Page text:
Uncle Jimbo has picked up on the fact that many opponents of the Iraq war are willing to portray even a win in Iraq as a defeat if it suits their political purposes. They are trying to get out in front of the narrative by calling for a drawdown in the troop levels knowing that one was planned for next year anyhow. This way they can portray a drawdown as Iraqi troops pick up the struggle as a defeat for our forces.
The news media did this in Vietnam by portraying the huge military victory during the Tet Offensive of 1968 as an American defeat. They want to repeat their success.
To many of the “opponents of the war” the most important thing is not that the Iraqi’s can be free, the most important thing for them is that Iraq be portrayed as a defeat for President Bush.
We have entered the end game in Iraq and now the most important battle is no longer whether democracy and freedom prevail there, but how will we and the world view this conflict, and more importantly US power overall.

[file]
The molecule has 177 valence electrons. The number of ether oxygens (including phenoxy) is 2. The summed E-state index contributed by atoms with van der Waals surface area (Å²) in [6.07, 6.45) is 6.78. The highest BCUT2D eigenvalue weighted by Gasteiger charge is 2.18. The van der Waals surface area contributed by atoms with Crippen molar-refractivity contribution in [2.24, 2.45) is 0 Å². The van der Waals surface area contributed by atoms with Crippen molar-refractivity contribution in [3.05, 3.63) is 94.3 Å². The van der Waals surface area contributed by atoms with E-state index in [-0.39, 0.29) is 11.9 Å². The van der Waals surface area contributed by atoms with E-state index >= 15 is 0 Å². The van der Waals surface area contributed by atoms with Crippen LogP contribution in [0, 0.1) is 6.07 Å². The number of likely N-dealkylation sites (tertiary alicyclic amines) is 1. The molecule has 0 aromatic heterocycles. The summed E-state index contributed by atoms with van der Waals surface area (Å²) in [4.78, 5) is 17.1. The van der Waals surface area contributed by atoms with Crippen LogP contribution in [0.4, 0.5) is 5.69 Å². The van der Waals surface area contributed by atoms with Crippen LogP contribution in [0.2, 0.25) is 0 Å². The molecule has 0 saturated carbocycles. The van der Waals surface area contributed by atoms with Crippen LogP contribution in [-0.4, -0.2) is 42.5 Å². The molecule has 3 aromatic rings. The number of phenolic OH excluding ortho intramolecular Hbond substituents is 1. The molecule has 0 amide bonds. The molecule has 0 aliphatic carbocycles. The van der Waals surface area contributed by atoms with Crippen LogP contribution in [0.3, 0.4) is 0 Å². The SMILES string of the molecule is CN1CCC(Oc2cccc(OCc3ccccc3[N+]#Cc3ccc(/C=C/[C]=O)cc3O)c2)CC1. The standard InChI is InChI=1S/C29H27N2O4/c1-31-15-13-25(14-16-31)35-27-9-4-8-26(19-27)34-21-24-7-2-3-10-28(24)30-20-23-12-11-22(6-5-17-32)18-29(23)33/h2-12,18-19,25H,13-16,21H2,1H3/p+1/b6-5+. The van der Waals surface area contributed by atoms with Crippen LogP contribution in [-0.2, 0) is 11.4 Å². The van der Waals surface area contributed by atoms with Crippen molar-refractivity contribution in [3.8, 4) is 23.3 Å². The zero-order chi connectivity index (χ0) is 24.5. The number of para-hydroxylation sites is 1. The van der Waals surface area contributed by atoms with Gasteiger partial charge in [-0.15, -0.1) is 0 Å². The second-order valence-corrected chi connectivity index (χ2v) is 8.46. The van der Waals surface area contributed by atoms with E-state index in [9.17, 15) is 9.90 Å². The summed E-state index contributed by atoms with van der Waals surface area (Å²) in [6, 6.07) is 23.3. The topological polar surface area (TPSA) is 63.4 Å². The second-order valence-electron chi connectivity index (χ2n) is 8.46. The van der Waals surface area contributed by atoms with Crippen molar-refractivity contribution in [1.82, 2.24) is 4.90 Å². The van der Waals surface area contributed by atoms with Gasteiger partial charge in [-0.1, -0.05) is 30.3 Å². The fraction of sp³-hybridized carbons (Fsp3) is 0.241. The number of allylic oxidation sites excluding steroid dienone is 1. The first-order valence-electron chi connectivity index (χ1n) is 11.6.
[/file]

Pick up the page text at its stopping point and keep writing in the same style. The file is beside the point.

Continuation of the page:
The opposition and their media have made no bones that they consider it a stinging defeat in a conflict predicated on lies, and that all the casualties were in vain. Aside from it’s outrageous detachment from reality, it is a narrative we cannot allow to stand.
There is a hopeful note however. Unlike Vietnam the soldiers that served in Iraq know what they did and know how much the Iraqis appreciated it. Thousands of those troops have returned home each with their unique stories and photos. They know the truth and will not be silent when the newspapers twist their stories into tales of defeat. Witness what happened when the New York Times truncated a soldiers letter to give the impression that the soldier was resigned to death rather than supportive of the mission.